Protected bike lanes have become the standard for urban environments as they are the safest design; and as a result, they attract the most use.  As noted by the National Association of City Transportation Officials (NACTO): “By separating cyclists from motor traffic, [protected bike lanes]can offer a higher level of security than bike lanes and are attractive to a wider spectrum of the public.”  Of the 187 protected bicycle lanes currently in use in the United States, 1/3rd use parked cars as a physical buffer between the bike lane and the motor vehicle lane (1/3rd use flexible posts, 1/3rd use curbs).  24% percent are 1-way parking protected bike lanes, the same configuration as suggested for Hickory Ext.  It is not only planners that have discovered the benefits of parking protected bike lanes; cyclists also love them.  In city (PDF p. 28) after city, bike counts surge on streets with protected bike lanes.  In survey (PDF p. 19) after survey (PDF p. 28), cyclists indicate they overwhelming prefer protected bike lanes to other facilities. Rather than feeling “trapped” cyclists prefer having their own dedicated space to ride.

Nonetheless, perhaps creating a parking protected bike lane on Hickory Ext. would reduce the usable space for cyclists.  This is speculative until the final design is selected and constructed, but there are many easy and cost-effective methods for preventing cars from encroaching on the bike lanes (flexposts, parking curbs, etc…).  More importantly, as we will examine in a moment, the current design with bike lanes behind front-in parking does not provide a full bike lane of operating space.

Supporters of the current design also say a parking protected bike lane would be too difficult to integrate into the streetscape.  Luckily, there is a guide to help facilitate those changes.  The NACTO Design Book contains voluminous technical guidelines; and as mentioned earlier, there are 187 real world examples.  As illustrated above, the authoritative AASHTO Guide also provides alternatives to the current design.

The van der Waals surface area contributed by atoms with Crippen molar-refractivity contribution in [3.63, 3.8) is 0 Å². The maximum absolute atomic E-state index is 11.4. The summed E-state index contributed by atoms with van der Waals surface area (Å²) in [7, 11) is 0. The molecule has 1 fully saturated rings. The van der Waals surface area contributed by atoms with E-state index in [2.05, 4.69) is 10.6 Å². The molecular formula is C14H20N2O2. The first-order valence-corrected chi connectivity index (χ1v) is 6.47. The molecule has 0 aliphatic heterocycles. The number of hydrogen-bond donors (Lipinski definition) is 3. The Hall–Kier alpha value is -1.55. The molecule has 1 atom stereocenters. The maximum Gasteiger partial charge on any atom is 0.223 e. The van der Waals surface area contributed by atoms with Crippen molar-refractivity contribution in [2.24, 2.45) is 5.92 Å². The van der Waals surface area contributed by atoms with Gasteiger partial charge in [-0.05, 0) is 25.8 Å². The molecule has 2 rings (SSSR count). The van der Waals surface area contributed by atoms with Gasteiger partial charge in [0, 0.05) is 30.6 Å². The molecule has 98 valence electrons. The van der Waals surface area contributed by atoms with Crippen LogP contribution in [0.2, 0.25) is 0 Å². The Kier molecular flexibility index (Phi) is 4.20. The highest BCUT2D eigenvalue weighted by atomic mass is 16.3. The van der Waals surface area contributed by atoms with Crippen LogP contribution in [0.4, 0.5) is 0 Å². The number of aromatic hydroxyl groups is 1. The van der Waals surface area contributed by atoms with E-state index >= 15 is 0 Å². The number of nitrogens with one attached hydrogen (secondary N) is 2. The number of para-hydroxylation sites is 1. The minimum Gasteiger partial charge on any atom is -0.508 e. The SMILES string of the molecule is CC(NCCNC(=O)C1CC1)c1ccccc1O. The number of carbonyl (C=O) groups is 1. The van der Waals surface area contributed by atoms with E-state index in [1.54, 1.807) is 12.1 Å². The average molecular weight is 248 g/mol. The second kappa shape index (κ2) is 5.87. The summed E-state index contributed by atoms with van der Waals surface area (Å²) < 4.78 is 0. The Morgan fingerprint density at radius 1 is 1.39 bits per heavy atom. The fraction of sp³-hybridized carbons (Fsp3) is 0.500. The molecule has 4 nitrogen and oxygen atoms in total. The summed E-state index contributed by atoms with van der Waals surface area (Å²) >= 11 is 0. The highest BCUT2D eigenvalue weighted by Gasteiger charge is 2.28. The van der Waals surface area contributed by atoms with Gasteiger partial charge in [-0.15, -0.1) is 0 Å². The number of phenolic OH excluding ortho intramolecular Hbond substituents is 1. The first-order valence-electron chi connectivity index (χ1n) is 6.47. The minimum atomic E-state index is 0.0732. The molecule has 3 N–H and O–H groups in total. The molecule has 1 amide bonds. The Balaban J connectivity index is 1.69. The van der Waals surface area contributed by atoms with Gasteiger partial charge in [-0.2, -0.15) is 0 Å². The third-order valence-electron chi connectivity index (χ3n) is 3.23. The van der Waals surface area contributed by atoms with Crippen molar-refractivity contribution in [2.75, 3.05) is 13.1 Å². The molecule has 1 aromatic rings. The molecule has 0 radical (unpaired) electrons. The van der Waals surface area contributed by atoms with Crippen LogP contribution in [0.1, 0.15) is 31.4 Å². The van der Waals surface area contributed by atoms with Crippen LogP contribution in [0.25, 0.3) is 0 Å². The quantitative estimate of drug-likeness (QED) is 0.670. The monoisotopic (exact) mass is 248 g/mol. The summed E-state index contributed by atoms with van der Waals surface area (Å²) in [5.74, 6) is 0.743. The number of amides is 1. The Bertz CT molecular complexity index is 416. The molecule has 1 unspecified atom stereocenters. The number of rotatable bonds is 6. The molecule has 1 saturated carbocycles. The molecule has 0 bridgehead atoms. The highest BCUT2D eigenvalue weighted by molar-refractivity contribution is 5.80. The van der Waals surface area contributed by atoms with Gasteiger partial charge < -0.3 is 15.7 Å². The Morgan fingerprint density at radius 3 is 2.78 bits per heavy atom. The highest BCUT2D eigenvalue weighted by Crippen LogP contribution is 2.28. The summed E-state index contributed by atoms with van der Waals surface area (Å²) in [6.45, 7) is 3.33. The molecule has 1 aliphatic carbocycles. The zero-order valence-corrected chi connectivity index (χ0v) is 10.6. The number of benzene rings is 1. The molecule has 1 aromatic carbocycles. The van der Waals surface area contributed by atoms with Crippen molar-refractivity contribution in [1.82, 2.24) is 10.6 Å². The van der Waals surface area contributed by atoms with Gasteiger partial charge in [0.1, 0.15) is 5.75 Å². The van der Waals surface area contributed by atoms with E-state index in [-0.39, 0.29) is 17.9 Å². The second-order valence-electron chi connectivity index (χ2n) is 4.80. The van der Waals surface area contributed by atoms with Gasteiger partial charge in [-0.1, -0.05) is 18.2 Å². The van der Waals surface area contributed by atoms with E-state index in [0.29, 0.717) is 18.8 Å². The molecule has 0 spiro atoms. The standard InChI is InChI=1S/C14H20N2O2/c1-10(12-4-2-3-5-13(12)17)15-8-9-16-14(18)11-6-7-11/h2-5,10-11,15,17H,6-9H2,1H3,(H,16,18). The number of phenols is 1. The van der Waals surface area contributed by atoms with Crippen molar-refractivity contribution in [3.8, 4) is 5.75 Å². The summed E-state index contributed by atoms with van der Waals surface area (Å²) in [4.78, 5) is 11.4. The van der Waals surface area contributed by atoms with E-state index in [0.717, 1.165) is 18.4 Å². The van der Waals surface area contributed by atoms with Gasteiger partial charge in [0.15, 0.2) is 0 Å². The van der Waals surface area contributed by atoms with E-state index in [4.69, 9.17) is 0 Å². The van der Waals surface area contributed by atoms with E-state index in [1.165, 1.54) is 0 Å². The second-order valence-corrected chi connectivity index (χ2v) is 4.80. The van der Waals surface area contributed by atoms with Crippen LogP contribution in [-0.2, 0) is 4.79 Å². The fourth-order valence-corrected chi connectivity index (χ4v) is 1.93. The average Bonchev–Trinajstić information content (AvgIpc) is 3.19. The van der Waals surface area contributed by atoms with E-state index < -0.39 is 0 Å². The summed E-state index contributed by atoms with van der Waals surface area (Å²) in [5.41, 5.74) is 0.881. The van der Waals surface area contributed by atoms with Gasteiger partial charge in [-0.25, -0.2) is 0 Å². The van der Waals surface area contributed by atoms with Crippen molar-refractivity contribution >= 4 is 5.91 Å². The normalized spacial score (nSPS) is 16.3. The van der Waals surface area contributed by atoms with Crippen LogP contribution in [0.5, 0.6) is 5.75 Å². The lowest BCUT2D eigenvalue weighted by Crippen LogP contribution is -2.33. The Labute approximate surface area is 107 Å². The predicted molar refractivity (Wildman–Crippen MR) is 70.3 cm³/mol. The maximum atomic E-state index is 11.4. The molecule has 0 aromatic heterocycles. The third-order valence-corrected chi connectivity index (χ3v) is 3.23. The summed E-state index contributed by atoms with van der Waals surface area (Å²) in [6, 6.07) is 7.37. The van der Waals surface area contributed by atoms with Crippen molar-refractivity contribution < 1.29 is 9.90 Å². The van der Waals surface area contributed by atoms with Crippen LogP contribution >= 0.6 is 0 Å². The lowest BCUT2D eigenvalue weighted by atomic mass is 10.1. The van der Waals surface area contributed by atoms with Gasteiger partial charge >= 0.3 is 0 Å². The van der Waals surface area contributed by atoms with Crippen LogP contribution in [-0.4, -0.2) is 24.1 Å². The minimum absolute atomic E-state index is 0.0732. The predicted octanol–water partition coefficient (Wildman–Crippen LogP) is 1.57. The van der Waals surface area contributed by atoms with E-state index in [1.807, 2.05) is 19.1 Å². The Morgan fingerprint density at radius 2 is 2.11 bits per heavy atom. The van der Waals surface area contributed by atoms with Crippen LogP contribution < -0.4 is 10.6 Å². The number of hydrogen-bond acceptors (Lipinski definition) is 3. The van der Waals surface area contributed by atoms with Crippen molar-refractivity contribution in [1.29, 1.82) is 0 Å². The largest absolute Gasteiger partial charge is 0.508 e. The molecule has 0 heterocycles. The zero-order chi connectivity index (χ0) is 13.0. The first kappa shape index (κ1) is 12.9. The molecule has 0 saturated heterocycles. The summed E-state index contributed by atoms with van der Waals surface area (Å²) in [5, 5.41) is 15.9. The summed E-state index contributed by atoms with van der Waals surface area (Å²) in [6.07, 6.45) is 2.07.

Parking Protected Bike Lanes Do Not Increase Traffic Conflicts.

To this point, we have talked only about bikes (we are named BikeAthens); does a parking protected bike lane increase the chances of pedestrian-bicycle collision; after all, pedestrians will have to cross the bike lane to get to their cars. The most thorough study of protected bike lanes in the US did not find an increase of pedestrian-bicycle collisions (PDF p. 134).  Most residents surveyed did not think the protected bike lanes lead to an increase in pedestrian danger (PDF p. 136). Any conflicts between cyclists and pedestrians would, at least, be visible, low-speed interactions.

Even if one accepts the argument that a parking protected bike lane would increase the conflict points (and we do not); the current proposed design does not reduce the total amount of conflicts on the street. What is clear, the current proposed design does increase the number of conflicts between cars and bicycles.  Every car or truck entering or exiting a parking space must cross the bike lane.  The current plans show a center lane that would allow cars in both directions to pull into a parking space. Of more concern, to exit a space a car must back through the bike, perhaps with vision obscured. These conflicts would occur at higher, motor vehicle speeds.

Finally, placing bike lanes so close to front-in parking effectively reduces the operating space of the bike lane to near-zero.  Under the current configuration, to avoid a car suddenly exiting into the bike lane, a cyclist should ride to the very left of the bike lane.  However, riding to the left puts a cyclist close to the travel lane—an uncomfortable position even for experienced cyclists.  The proximity to front-in parking spaces makes the travel lane the safest place to ride despite the presence of bike lanes.  For cyclists, the street would operate much the same as street without a bike lane.

The Current Proposed Design Does Not Accommodate Cyclists

As the bike lanes currently proposed for Hickory Ext. do not conform to AASHTO standards, decrease the amount of useable space of bicycles, and increase number of car-bicycle conflicts, we do not think the current design accommodates bicycles.  We recommend the design is changed to a protected bike lane, or at the minimum, changed to reflect greater consideration for cyclists’ safety, as recommended by the American Association of State Highway Transportation Officials.

What Happens Next?

There is a plan review tomorrow, 10:30am, at the Planning Department.  We will attended to see if the plan has changed and give comment, if possible.  From there, we also know the Commissioners are interested in this project.

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GOHS Grant Renewed